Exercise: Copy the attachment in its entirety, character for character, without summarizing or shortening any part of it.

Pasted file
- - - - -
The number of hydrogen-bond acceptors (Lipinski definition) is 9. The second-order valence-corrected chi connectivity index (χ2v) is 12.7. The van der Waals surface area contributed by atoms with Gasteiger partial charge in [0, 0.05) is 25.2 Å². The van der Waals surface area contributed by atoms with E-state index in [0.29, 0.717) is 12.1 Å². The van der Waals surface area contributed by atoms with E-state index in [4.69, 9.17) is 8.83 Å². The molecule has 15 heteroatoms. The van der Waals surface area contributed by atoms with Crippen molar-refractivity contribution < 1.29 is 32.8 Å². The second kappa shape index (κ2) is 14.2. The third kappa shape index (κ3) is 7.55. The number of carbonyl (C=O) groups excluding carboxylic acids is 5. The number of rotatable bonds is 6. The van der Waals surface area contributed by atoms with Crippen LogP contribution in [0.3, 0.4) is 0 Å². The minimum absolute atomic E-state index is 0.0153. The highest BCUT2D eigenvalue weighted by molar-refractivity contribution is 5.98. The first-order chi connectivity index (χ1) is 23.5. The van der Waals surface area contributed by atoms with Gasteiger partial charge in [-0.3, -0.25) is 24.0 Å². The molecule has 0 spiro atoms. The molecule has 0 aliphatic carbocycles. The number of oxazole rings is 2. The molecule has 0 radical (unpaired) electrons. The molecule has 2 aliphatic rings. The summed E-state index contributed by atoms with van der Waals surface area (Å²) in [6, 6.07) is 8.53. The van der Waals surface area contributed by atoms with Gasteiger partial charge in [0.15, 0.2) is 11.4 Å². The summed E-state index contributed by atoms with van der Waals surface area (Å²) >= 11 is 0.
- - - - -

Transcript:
The number of hydrogen-bond acceptors (Lipinski definition) is 9. The second-order valence-corrected chi connectivity index (χ2v) is 12.7. The van der Waals surface area contributed by atoms with Gasteiger partial charge in [0, 0.05) is 25.2 Å². The van der Waals surface area contributed by atoms with E-state index in [0.29, 0.717) is 12.1 Å². The van der Waals surface area contributed by atoms with E-state index in [4.69, 9.17) is 8.83 Å². The molecule has 15 heteroatoms. The van der Waals surface area contributed by atoms with Crippen molar-refractivity contribution < 1.29 is 32.8 Å². The second kappa shape index (κ2) is 14.2. The third kappa shape index (κ3) is 7.55. The number of carbonyl (C=O) groups excluding carboxylic acids is 5. The number of rotatable bonds is 6. The van der Waals surface area contributed by atoms with Crippen LogP contribution in [0.3, 0.4) is 0 Å². The minimum absolute atomic E-state index is 0.0153. The highest BCUT2D eigenvalue weighted by molar-refractivity contribution is 5.98. The first-order chi connectivity index (χ1) is 23.5. The van der Waals surface area contributed by atoms with Gasteiger partial charge in [-0.3, -0.25) is 24.0 Å². The molecule has 0 spiro atoms. The molecule has 0 aliphatic carbocycles. The number of oxazole rings is 2. The molecule has 0 radical (unpaired) electrons. The molecule has 2 aliphatic rings. The summed E-state index contributed by atoms with van der Waals surface area (Å²) in [6, 6.07) is 8.53. The van der Waals surface area contributed by atoms with Gasteiger partial charge in [0.15, 0.2) is 11.4 Å². The summed E-state index contributed by atoms with van der Waals surface area (Å²) >= 11 is 0.